Washington, D.C. (Dec. 1, 2016) – The cost of liability continues to increase for the long term care profession, according to the findings of an analysis released today by the American Health Care Association (AHCA) and Aon Global Risk Consulting, the risk consulting business of Aon plc (NYSE:AON). The overall loss rate is expected to grow by 6 percent annually, with claim frequency driving the increase at an expected 4 percent growth rate.
The 14th published edition of the Aon/AHCA 2016 Long Term Care General Liability and Professional Liability Actuarial Analysis provides estimates of loss rates, or the cost of liability to skilled nursing care centers on a per-bed basis. The projected national 2017 loss rate, which is a combination of claim severity and frequency, is expected to increase to $2,350 per occupied bed. This means that a nursing center with 100 occupied beds can expect approximately $235,000 in liability expenses in 2017.
“The long term care industry is facing a deteriorating claims environment,” said Barry Weiner, managing director of Aon’s health care practice. “But, the most top-of-mind development facing providers is the CMS ban on the use of pre-dispute binding arbitration agreements, which is currently being contested in the courts.”
Previous analysis has shown that arbitration results in lower liability costs and faster claims resolution, which benefits providers and injured parties. Providers are facing another challenge to managing liability costs if arbitration is no longer available.
“Arbitration is an important way to help protect the legal rights of patients and their families,” said Mark Parkinson, AHCA President and CEO. “It also reduces costs for patients and their families, for the nursing center, and for the health care system.”
In addition to the national projection, 17 states are profiled individually in this annual report. This year’s data show that three states in particular are projected to have higher-than-average loss rates per occupied bed in the coming year: Florida’s projected loss rate is $7,400 per occupied bed, $7,500 in Kentucky, and $7,360 in West Virginia. This contrasts sharply with an anticipated $480 loss rate per occupied bed in Minnesota and $500 in Massachusetts.
Similar to last year’s study, liability loss rate estimates for Cook County, Illinois, which includes Chicago, were studied separately from the rest of the state in response to provider requests. The claims frequency in Cook County is 26 percent higher than the claims frequency in the rest of the state, and 85 percent of claims in Cook County resulted in recoveries for the plaintiff compared with 83 percent in the rest of the state.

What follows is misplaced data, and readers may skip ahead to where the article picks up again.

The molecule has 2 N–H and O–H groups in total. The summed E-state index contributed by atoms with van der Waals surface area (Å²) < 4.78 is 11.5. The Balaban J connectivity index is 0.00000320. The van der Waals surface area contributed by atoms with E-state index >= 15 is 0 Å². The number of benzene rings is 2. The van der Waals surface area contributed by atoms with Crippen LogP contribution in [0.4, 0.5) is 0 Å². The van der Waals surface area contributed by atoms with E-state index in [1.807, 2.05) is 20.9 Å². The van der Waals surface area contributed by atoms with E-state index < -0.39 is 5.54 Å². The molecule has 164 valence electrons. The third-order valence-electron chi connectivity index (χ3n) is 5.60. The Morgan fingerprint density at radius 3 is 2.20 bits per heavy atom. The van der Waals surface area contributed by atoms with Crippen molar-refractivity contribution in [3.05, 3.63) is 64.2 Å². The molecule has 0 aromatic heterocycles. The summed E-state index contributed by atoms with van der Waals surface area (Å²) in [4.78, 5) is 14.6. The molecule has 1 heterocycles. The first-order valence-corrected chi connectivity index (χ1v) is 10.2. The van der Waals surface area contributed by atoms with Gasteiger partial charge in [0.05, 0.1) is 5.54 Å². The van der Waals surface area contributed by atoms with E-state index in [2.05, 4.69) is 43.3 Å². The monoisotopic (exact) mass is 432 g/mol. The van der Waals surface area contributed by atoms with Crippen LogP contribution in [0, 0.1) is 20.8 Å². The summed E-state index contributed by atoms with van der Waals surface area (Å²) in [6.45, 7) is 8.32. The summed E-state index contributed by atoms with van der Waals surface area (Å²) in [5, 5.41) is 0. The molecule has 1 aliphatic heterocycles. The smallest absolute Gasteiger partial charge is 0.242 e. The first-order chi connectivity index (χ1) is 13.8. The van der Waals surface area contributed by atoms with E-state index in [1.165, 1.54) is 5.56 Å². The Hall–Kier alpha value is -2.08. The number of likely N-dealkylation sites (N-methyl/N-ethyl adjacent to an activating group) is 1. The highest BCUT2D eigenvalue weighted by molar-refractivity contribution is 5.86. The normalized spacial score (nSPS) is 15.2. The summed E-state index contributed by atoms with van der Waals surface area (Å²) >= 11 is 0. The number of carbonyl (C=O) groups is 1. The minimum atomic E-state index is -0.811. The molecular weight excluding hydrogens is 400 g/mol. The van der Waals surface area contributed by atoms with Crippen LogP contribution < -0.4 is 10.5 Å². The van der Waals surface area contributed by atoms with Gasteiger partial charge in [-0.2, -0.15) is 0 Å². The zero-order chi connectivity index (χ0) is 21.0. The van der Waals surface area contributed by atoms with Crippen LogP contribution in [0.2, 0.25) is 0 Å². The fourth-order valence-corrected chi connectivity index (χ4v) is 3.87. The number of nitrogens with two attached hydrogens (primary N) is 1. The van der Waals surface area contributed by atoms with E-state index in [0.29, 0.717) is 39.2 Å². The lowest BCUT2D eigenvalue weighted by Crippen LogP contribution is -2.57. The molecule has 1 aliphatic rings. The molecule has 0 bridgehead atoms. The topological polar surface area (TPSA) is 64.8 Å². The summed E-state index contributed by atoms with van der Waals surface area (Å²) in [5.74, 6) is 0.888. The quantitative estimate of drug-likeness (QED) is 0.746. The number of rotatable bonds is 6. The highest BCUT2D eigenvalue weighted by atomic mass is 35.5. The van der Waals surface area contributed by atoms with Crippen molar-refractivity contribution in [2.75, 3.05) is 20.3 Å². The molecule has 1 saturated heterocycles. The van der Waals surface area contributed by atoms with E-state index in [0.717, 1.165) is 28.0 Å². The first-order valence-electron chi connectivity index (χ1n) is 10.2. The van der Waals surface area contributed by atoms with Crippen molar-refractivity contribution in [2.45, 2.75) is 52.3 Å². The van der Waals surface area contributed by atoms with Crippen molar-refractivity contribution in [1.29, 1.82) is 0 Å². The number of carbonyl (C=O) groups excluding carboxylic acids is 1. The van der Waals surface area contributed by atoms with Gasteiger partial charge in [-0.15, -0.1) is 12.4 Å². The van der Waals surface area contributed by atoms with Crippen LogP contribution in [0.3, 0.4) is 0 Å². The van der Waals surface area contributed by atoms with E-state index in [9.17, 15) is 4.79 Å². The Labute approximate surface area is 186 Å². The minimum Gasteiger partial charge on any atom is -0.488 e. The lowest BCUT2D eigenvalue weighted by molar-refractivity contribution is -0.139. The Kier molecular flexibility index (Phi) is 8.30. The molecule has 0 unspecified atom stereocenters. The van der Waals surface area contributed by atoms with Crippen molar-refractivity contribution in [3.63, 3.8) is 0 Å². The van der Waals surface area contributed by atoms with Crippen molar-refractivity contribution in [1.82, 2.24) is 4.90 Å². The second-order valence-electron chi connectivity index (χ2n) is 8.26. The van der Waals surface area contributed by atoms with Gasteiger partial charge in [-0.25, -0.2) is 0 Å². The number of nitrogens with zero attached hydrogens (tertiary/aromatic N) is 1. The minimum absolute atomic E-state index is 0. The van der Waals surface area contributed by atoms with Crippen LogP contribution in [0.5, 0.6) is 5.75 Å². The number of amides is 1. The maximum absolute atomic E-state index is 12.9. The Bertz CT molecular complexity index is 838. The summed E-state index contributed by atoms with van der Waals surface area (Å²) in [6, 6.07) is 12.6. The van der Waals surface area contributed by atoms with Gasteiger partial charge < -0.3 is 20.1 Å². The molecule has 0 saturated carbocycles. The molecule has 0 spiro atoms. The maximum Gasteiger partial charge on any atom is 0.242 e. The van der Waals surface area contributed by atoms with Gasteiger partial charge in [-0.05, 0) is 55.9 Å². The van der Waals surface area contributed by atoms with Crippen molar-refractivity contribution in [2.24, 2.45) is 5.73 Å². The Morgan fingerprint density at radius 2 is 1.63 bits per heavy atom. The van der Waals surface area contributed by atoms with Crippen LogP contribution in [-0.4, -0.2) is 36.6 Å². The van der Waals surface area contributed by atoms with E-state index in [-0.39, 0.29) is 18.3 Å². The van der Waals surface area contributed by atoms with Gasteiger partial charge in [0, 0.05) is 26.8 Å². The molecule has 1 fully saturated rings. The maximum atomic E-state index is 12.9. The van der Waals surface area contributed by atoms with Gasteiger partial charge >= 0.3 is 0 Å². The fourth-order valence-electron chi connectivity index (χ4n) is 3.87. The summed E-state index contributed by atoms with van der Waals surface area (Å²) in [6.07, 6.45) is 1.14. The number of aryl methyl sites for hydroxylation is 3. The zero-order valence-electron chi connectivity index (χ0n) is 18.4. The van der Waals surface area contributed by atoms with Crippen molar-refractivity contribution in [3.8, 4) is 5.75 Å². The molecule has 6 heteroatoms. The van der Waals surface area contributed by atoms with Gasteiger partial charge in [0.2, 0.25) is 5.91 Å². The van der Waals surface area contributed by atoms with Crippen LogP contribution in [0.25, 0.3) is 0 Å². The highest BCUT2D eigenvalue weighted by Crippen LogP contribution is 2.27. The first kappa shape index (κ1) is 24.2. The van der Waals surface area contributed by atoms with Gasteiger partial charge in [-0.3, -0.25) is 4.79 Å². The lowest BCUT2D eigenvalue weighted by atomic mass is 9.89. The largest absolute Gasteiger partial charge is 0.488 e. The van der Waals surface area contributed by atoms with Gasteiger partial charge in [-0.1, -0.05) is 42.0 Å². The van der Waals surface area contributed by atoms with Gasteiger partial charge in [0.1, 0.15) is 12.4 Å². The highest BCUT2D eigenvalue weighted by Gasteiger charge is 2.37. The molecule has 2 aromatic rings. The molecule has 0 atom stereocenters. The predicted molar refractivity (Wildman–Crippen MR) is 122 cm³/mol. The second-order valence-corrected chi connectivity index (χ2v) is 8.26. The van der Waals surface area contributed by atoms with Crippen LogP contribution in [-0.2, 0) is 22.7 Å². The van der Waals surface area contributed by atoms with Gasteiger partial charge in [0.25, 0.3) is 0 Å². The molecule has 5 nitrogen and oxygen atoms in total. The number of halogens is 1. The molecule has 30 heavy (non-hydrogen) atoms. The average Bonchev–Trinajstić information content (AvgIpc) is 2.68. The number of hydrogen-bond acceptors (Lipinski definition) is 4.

“Overall, what we are seeing on a state level – increasing loss rates, claim frequency and claim severity – mirrors what we are seeing at the national level,” said Christian Coleianne, associate director and actuary from Aon Global Risk Consulting. “The findings in this analysis help providers understand where their risks and costs are to properly fund those costs.”
Note to editors
An abstract of the report and graphics illustrating results from the 2016 Aon/AHCA Long Term Care General Liability and Professional Liability Actuarial Analysis are available upon request. To access the report, visit www.ahca.org. The report is also available via registration at aon.com/ltcreport.
Approximately 18,300 individual non-zero claims from long term care facilities were aggregated. The 31 providers represented in the national study operate approximately 224,000 long term care beds, consisting of skilled nursing facility beds and a number of independent living, assisted living, home health care and rehabilitation beds. They represent approximately 17 percent of the beds in the United States, and six of the 10 largest operators in the country.
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The American Health Care Association and National Center for Assisted Living (AHCA/NCAL) represents more than 12,000 non-profit and proprietary skilled nursing centers, assisted living communities, sub-acute centers and homes for individuals with intellectual and development disabilities. By delivering solutions for quality care, AHCA/NCAL aims to improve the lives of the millions of frail, elderly and individuals with disabilities who receive long term or post-acute care in our member facilities each day. For more information, please visit www.ahca.org or www.ncal.org.
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